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Sisolak, Reno officials condemn rioters, vow more arrests

Updated May 31, 2020 - 9:50 pm

RENO — City officials on Sunday said video of the Saturday night melee in which rock-throwing rioters damaged public buildings and private businesses in Nevada’s third-largest city would help investigators identify, pursue and arrest more of those responsible.

Late Sunday afternoon, the city announced reimposition of an overnight curfew “out of an abundance of caution for public safety” beginning at 5:30 p.m. and lasting until 5 a.m. Monday. In an advisory, Mayor Hillary Schieve did not identity a specific threat of renewed violence. Only residents with an essential reason to travel, such as medical personnel or people traveling to or from work, may be out.

Residents were also admonished to avoid the downtown area, where a “heavy police and National Guard presence” were expected.

Speaking earlier in the day around at noon outside city police headquarters, as nearby volunteers continued cleanup and repair efforts, city officials were joined by Gov. Steve Sisolak. The governor angrily denounced instigators who might have come from out of state to foment trouble and locals who vandalized fragile businesses only now emerging from 10 weeks of COVID-19 shutdown.

“If you’re a bad actor, and you’re from out of state, and you came here yesterday to cause a problem, you are not welcome in the state of Nevada; you are not welcome in Reno,” Sisolak said, shouting. “If you came to cause destruction, go home. Get out of our state, get out of our city because you’re not part of what Reno is about. You’re not part of what the state of Nevada is about.”

‘Look at what you did’

He added: “To those of you who are from Nevada who might have participated in this, I want you to look at what you did. I want you to think about what you did, the damages you did to government property, the damages you did to small businesses that are just starting to reopen as a result of COVID-19 and think about what you’ve done to those families, to those lives; take a good hard look at what you did.”

Sisolak and Schieve said the rioters were not the peaceful demonstrators who had organized Saturday afternoon’s Black Lives Matter rally to protest the Memorial Day death of George Floyd in Minneapolis police custody. As evening arrived, that group mostly dispersed, officials said, and the city’s downtown erupted in chaos, with fires set, cars and other property vandalized, and windows smashed, including at City Hall. The downtown area was mostly cleared and some semblance of order restored by 11:30 p.m.

“Yesterday afternoon we saw a very peaceful protest and that was important for voices to be heard,” Schieve said. “And then you have people that came that were not part of that protest that wanted to incite violence on our city.”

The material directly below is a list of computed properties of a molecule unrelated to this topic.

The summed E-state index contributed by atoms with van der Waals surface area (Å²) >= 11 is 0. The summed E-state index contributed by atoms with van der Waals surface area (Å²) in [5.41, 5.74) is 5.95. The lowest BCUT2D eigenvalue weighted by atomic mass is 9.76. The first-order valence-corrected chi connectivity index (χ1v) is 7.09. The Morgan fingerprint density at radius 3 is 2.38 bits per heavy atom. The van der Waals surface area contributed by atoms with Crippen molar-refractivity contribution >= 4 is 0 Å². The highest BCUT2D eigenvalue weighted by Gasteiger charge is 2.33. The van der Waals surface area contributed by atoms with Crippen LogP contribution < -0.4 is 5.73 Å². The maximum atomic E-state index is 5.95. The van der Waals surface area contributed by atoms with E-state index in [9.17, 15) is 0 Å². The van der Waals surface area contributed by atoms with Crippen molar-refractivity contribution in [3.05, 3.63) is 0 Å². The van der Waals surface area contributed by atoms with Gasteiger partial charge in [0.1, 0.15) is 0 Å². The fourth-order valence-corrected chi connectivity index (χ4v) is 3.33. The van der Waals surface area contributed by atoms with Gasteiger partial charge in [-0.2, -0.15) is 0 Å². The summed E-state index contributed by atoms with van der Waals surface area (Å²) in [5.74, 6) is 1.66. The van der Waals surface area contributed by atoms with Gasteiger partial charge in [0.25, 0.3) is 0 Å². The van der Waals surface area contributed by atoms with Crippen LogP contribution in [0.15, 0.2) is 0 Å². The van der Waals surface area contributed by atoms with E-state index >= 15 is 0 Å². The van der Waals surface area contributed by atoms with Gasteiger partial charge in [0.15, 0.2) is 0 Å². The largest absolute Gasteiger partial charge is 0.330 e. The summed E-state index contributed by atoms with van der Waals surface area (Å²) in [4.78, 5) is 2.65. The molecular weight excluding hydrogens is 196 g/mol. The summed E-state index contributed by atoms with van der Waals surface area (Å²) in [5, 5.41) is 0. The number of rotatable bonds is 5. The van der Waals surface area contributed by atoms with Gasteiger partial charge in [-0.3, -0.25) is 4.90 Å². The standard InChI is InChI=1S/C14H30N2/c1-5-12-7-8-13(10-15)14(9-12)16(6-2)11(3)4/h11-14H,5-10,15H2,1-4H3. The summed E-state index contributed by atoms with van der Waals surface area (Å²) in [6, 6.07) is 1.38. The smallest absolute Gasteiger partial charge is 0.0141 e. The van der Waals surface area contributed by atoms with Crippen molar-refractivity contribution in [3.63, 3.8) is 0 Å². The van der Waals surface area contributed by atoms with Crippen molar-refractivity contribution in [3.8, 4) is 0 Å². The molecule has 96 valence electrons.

She called Saturday night’s events “unbelievable” and “disgusting.”

“We have a lot of video. We have a lot of reports coming in,” Schieve said. “We will prosecute. If you were rioting in our streets and doing things that were harmful to our city, illegal activity, we will not tolerate that.”

Challenging stretch

Reno Police Chief Jason Soto said the rioting presented “an extremely challenging and logistical stretch of hours” for the 300-plus city police force. The department, helped by neighboring police departments and the Washoe County Sheriff’s Office, had “about 20 different locations that a lot of you weren’t aware that we had to protect and hold.”

Officials imposed a curfew at 8 p.m. and asked the governor to mobilize the state National Guard to help with protecting property while police officers in riot gear worked to push back against demonstrators with tear gas and flash-bang explosives. Amid reports that people were driving into Reno from outside the area, authorities moved to shut down freeways and “shut down every entry into the city of Reno,” said Soto, who is moving out of the post to city manager.

The Washoe County Sheriff’s Office reported 23 arrests — 16 from Reno, four from neighboring Sparks, one from Fallon, and one each from the California towns of Truckee and Anderson. Most were charged with trespassing and resisting an officer.

Acting Reno Police Chief Tom Robinson, Soto’s successor, gave a slightly different count. He said city police logged 21 arrests for “mostly minor offenses” including unlawful assembly, violating the curfew and obstructing a police officer. Twelve of those arrested claimed to be from Reno but did not have documentation to prove it.

“We have a lot of undercover assets out last night following crowds, and they observed a lot of California license plates from a lot of these individuals,” Robinson said. “And they seemed pretty organized, parking in the same locations and parking lots, full of California license plates.”

“What happened last night cannot happen again,” Washoe County Sheriff Darin Balaam in a statement issued shortly before 8 a.m. Sunday.

“These are challenging times, and I understand there are people in our community who do not feel heard or seen,” Balaam said. “Let me tell these family members — I see you, I hear you and I will continue to listen. But we must listen to each other peacefully and respectfully. I implore Washoe County to not tolerate the violence we witnessed last night.”

Reno City Hall, vandalized and entered by rioters Saturday night, was to be closed Monday for additional cleaning and damage assessment. Though rioters entered the building, Soto said, nothing of value was removed.

Contact Capital Bureau reporter Bill Dentzer at bdentzer@reviewjournal.com. Follow @DentzerNews on Twitter. Contact Capital Bureau Chief Colton Lochhead at clochhead@reviewjournal.com. Follow @ColtonLochhead on Twitter.

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